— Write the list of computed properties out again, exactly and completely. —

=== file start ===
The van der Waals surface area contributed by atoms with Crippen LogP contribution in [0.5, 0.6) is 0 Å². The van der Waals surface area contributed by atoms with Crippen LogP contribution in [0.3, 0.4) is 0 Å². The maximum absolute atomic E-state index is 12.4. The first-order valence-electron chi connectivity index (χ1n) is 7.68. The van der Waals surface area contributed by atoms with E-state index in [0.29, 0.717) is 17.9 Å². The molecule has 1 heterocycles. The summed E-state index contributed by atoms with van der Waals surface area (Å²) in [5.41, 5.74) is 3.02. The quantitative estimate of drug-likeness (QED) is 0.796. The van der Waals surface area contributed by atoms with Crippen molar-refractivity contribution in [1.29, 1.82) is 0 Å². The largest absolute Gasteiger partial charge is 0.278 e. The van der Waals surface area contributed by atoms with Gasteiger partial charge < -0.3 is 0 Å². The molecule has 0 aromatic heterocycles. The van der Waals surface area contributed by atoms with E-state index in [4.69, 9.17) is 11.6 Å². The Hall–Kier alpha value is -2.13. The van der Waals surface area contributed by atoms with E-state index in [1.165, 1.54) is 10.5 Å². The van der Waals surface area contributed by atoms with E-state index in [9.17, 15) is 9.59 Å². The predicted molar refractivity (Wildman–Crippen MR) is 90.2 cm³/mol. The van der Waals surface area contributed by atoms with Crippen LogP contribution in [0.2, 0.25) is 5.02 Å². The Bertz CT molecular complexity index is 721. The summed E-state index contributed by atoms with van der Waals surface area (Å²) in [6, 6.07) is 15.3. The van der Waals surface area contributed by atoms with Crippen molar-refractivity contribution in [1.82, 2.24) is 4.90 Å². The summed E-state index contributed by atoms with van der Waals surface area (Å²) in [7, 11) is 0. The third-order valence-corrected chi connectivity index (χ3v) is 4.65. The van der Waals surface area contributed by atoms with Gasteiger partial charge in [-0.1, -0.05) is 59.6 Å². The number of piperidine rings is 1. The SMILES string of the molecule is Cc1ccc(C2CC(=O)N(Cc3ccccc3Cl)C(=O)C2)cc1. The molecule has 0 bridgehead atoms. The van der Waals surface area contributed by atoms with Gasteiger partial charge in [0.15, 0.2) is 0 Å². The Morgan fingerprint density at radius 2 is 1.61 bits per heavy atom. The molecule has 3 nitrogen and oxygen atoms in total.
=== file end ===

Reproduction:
The van der Waals surface area contributed by atoms with Crippen LogP contribution in [0.5, 0.6) is 0 Å². The van der Waals surface area contributed by atoms with Crippen LogP contribution in [0.3, 0.4) is 0 Å². The maximum absolute atomic E-state index is 12.4. The first-order valence-electron chi connectivity index (χ1n) is 7.68. The van der Waals surface area contributed by atoms with E-state index in [0.29, 0.717) is 17.9 Å². The molecule has 1 heterocycles. The summed E-state index contributed by atoms with van der Waals surface area (Å²) in [5.41, 5.74) is 3.02. The quantitative estimate of drug-likeness (QED) is 0.796. The van der Waals surface area contributed by atoms with Crippen molar-refractivity contribution in [1.29, 1.82) is 0 Å². The largest absolute Gasteiger partial charge is 0.278 e. The van der Waals surface area contributed by atoms with Gasteiger partial charge < -0.3 is 0 Å². The molecule has 0 aromatic heterocycles. The van der Waals surface area contributed by atoms with E-state index in [4.69, 9.17) is 11.6 Å². The Hall–Kier alpha value is -2.13. The van der Waals surface area contributed by atoms with E-state index in [1.165, 1.54) is 10.5 Å². The van der Waals surface area contributed by atoms with E-state index in [9.17, 15) is 9.59 Å². The predicted molar refractivity (Wildman–Crippen MR) is 90.2 cm³/mol. The van der Waals surface area contributed by atoms with Crippen LogP contribution in [0.2, 0.25) is 5.02 Å². The Bertz CT molecular complexity index is 721. The summed E-state index contributed by atoms with van der Waals surface area (Å²) in [6, 6.07) is 15.3. The van der Waals surface area contributed by atoms with Crippen molar-refractivity contribution in [1.82, 2.24) is 4.90 Å². The summed E-state index contributed by atoms with van der Waals surface area (Å²) in [7, 11) is 0. The third-order valence-corrected chi connectivity index (χ3v) is 4.65. The van der Waals surface area contributed by atoms with Gasteiger partial charge in [-0.1, -0.05) is 59.6 Å². The number of piperidine rings is 1. The SMILES string of the molecule is Cc1ccc(C2CC(=O)N(Cc3ccccc3Cl)C(=O)C2)cc1. The molecule has 0 bridgehead atoms. The van der Waals surface area contributed by atoms with Gasteiger partial charge in [0.15, 0.2) is 0 Å². The Morgan fingerprint density at radius 2 is 1.61 bits per heavy atom. The molecule has 3 nitrogen and oxygen atoms in total.